By the end of Disney’s four-hour event, which felt like an amalgamation of a San Diego Comic-Con Hall H panel and an Apple keynote, executives made one thing clear: we can do this because we’re Disney, and we’re Disney because we can do this.
A reminder of what transpired on Thursday night: a neverending stream of new Disney, Star Wars, Marvel, Pixar, National Geographic, Hulu, FX, and more titles were announced in rapid-fire succession. Of those, 80 percent were streaming-only titles.
That doesn’t account for Star, a new “streaming service” of sorts that will integrate into Disney Plus for international subscribers and essentially act as a version of Hulu. (This will also help Disney with its “lack of things for adults to watch” problem, so don’t be surprised to see something similar integrate into Disney Plus for US subscribers at some point.)
While all of Disney’s streaming properties are important, totaling more than 137 million collective subscribers, Disney used its event last night to actually unveil the version of its crown jewel, Disney Plus, that executives have touted for a very, very long time.
When Disney Plus launched in 2019, the idea was a relatively simple one that would accomplish three tasks: people would sign up for the service (or the Disney bundle in the United States that combines Hulu and ESPN Plus), people would stay subscribed, and every new show would help Disney’s other, non-streaming divisions. Think of all the people with Grogu (forever Baby Yoda in my heart) plushies or Mandalorian action figures; think of all the Mandalorian-related food items or exclusives that Disney will use to fill its parks.
Launching just five months before a pandemic made the first two hard and the third nearly impossible. Disney Plus was starved of exciting new content between December 2019 and October 2020, when the first Mandalorian season ended and the second season began.
There were a handful of exceptions — a new season of Clone Wars, Hamilton’s debut, Mulan on Premier Access — but for the most part, Disney Plus was the place to rewatch the Marvel Cinematic Universe for the ninth time. Disney Plus couldn’t compete with Netflix’s onslaught of new shows and movies, new streamers were popping up every other month (including HBO Max and Peacock), and things like Fortnite and TikTok stole people’s attention. There was a promise of what Disney Plus could be that Disney Plus didn’t seem to realize.
Last night’s presentation established the undeniable version of Disney Plus that delivers on nearly $100 billion worth of acquisitions over the last 15 years. Dozens of new Star Wars, Marvel, and Pixar projects, all based around multi-billion dollar franchises that are adored by kids and adults around the world, all appearing on Disney Plus one right after the other. Movies that would have gone to theaters are now Disney Plus exclusives, and Disney’s various TV divisions will supply a stream of shows. In 2019, Disney introduced an idea of a streamer. Now, Disney Plus will consistently be fed with content audiences have proven they will gobble up.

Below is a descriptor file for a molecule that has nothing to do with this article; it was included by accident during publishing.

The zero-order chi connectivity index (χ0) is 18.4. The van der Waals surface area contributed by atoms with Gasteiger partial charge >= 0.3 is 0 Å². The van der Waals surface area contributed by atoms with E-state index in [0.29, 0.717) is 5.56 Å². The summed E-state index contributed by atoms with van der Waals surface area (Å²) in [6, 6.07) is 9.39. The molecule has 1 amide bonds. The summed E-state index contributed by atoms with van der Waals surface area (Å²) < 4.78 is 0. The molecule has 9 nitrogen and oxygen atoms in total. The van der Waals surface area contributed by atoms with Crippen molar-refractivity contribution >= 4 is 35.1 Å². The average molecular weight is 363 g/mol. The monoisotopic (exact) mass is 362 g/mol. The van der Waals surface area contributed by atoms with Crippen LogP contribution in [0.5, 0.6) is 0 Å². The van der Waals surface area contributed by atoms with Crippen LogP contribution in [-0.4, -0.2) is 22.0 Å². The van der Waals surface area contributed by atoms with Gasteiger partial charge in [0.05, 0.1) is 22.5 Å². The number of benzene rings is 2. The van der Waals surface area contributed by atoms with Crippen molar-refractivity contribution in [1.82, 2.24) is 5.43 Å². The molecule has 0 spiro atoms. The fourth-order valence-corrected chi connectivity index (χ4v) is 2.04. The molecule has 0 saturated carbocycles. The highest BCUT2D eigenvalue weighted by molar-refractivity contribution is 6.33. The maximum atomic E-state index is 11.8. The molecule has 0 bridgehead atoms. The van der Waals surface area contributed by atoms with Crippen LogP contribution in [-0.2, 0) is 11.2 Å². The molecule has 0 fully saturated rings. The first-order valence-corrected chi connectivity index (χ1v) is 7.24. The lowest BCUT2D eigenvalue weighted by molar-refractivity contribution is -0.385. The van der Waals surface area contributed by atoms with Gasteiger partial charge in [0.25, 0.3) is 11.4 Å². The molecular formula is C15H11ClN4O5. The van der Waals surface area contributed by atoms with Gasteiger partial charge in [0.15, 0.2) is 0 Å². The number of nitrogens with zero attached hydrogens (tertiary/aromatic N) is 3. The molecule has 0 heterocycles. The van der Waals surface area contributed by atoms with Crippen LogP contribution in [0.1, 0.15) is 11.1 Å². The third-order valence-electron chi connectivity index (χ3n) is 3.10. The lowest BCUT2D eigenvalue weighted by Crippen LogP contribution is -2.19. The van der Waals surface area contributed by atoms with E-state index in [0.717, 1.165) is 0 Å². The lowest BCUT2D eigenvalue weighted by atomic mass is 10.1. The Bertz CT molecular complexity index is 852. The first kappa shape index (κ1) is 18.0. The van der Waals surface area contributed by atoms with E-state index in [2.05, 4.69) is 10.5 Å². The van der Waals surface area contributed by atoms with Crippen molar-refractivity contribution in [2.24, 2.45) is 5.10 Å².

A brute show of power, introduced by a longtime Disney executive who smirked when announcing, “This is only the beginning.” In many ways, the stream of announcements feels like that. Disney has spent the last year pulling the sled up the hill, trying to get to the highest peak, before jumping on and actually enjoying the ride.
There will come a time when Disney has a new Star Wars or Marvel show seemingly every week, and that powerful harnessing of lucrative, sought-after, fan-adored brands should be terrifying to competitors (who have their own advantages. Netflix isn’t going to suddenly crumble.). Plus, even with the new shows — and raising the streaming content budget alone to $9 billion by 2024 — Disney is going to do it all for just $8 a month. That’s a $1 increase for a seemingly neverending supply of Marvel and Star Wars projects.
What Netflix co-CEO Ted Sarandos once referred to as a potential trap is Disney’s $100 billion gamble. The big franchises, the massive IP, the ability to create stories based around lesser-known characters because people are invested in the much larger worlds, all coming together to get potentially hundreds of millions of people to spend money every single month for a very, very long time. It’s exhausting to think about. It’s also going to work well for the Walt Disney Corporation. If it was easy, everyone would do it.
That doesn’t mean there aren’t issues. Disney’s streaming division won’t be profitable until fiscal 2024, and the company is bleeding in other areas (especially parks, where Disney has laid off around 30,000 employees this year). There is increased competition, and giant conglomerates like WarnerMedia are moving fast and breaking things to try and attract subscribers, keeping their wallets and attention.
Industry insiders are still scratching their heads over whatever Disney’s Hulu plan is — my opinion is that Disney isn’t going to make major investments into Hulu until it pays out Comcast for the company’s remaining stake. Why make that payout larger than it has to be when heavier investment can come after the payout and Disney reaps the full benefit? That is, if Disney is interested in prioritizing Hulu, which is still up for debate.
Those issues are important to note, but the meaningful opportunity Disney has with Disney Plus is glaringly obvious after last night’s event. One that really, and truly, officially, introduced the world to Disney Plus.